Well, I’m back in Boulder now for almost two weeks and my eco-turista experience all seems like a dream. I arrived from the tropics to 9 degrees at the airport, then the temperature plummeted to 12 below. Quite an adjustment, but I was so happy to be home I didn’t care. I could drink the tap water and brush my teeth with it, flush toilet paper down the toilet and not worry that every dish I used was going to give me Montezuma’s Revenge or worse. I’m still checking my clothes for scorpions, although during my entire stay I saw only one scorpion, casually ambling down the sidewalk one night.
After the exuberance of arriving home I checked my mail the next day and still no contact lens. I called my eye doctor and he didn’t have it either. He had sent it by UPS to Mexico on November 11th and now it was December 7th. I tracked the package online with my UPS number and found that my lens was still in Mexico City! Furthermore it looked like they were holding it for ransom again with all of the same red tape to send it out of the country as they had to accept it into the country! This was sheer madness.
After a month of patience and polite exchange, I now sent an angry e-mail to the Mexico UPS lady telling her I had done everything she requested, paid to have the lens returned, and had had it with them and their ridiculous regulations and to SEND THE LENS!!!!!!!!! Next, I called the local UPS office, which transferred me to the national and then international office. I explained my predicament, telling the whole sad story, and asked for their help. Some nice young man in Kentucky named David promised me he’d get it back for me.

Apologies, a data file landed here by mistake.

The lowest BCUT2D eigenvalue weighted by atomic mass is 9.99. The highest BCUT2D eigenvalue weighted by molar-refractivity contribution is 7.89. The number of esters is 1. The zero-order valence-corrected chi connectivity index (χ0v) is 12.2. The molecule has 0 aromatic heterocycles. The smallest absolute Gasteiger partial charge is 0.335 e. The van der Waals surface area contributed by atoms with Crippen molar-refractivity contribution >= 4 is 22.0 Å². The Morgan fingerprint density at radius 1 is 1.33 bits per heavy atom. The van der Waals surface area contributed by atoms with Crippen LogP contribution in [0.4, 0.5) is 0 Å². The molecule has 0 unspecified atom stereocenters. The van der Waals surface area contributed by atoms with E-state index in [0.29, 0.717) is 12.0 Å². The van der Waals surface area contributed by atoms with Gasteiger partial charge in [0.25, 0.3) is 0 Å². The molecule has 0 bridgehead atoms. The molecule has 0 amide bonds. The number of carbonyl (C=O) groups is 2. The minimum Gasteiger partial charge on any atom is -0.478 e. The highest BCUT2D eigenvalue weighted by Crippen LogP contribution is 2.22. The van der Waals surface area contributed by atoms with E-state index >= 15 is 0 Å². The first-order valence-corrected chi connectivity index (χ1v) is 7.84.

Well, he did it. My lens just arrived this past Monday, Dec. 14, a month and three days after my doctor first sent it. Actually, it first went back to my doctor who then sent it regular first-class mail back to me. The Mexican UPS couldn’t handle any type of change of address. It had traveled round-trip to Mexico City at a cost of almost $100, spending most of the time sitting in some Mexico City warehouse while bureaucrats had a heyday holding it for ransom.
I had spent my whole time at the Eco-center like a cyclops wearing my left lens in my right eye. My left eye has nerve damage, so my right eye is dominant. But naturally, I had lost the right lens — Murphy’s Law. It was a little disorienting, but actually worked pretty well. I needed it for my bay patrol duties of snorkeling and kayaking.
So now in a few days I’m heading to Abaco, an island in the Bahamas, to spend Christmas with my son and daughter-in-law, whose parents have a place there. It’s a bit schizophrenic going back and forth from the tropics to arctic weather in my attempt to escape winter. Nothing much has changed in Boulder since I left, except the self-checkout software at King Soopers. My cats all survived my absence and I spent a week frenetically cleaning to restore cleanliness to my life and recover from Mexico’s buggy and bacterial experience.